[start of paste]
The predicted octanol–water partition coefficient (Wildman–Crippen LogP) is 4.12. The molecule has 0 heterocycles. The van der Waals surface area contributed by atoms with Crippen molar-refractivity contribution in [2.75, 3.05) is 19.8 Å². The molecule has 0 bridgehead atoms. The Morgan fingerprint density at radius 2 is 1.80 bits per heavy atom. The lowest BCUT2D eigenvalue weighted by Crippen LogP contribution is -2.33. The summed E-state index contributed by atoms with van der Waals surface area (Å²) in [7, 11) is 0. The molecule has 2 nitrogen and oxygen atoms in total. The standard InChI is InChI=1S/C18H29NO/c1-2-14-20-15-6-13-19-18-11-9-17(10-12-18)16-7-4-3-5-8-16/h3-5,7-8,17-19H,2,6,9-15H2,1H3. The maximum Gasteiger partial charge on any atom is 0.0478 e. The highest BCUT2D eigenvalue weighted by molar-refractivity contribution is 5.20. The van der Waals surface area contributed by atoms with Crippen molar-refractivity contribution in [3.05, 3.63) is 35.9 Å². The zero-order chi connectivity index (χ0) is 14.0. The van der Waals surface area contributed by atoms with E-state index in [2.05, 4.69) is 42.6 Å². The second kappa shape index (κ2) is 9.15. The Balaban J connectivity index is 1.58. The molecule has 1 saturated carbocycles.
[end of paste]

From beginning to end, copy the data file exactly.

The predicted octanol–water partition coefficient (Wildman–Crippen LogP) is 4.12. The molecule has 0 heterocycles. The van der Waals surface area contributed by atoms with Crippen molar-refractivity contribution in [2.75, 3.05) is 19.8 Å². The molecule has 0 bridgehead atoms. The Morgan fingerprint density at radius 2 is 1.80 bits per heavy atom. The lowest BCUT2D eigenvalue weighted by Crippen LogP contribution is -2.33. The summed E-state index contributed by atoms with van der Waals surface area (Å²) in [7, 11) is 0. The molecule has 2 nitrogen and oxygen atoms in total. The standard InChI is InChI=1S/C18H29NO/c1-2-14-20-15-6-13-19-18-11-9-17(10-12-18)16-7-4-3-5-8-16/h3-5,7-8,17-19H,2,6,9-15H2,1H3. The maximum Gasteiger partial charge on any atom is 0.0478 e. The highest BCUT2D eigenvalue weighted by molar-refractivity contribution is 5.20. The van der Waals surface area contributed by atoms with Crippen molar-refractivity contribution in [3.05, 3.63) is 35.9 Å². The zero-order chi connectivity index (χ0) is 14.0. The van der Waals surface area contributed by atoms with E-state index in [2.05, 4.69) is 42.6 Å². The second kappa shape index (κ2) is 9.15. The Balaban J connectivity index is 1.58. The molecule has 1 saturated carbocycles.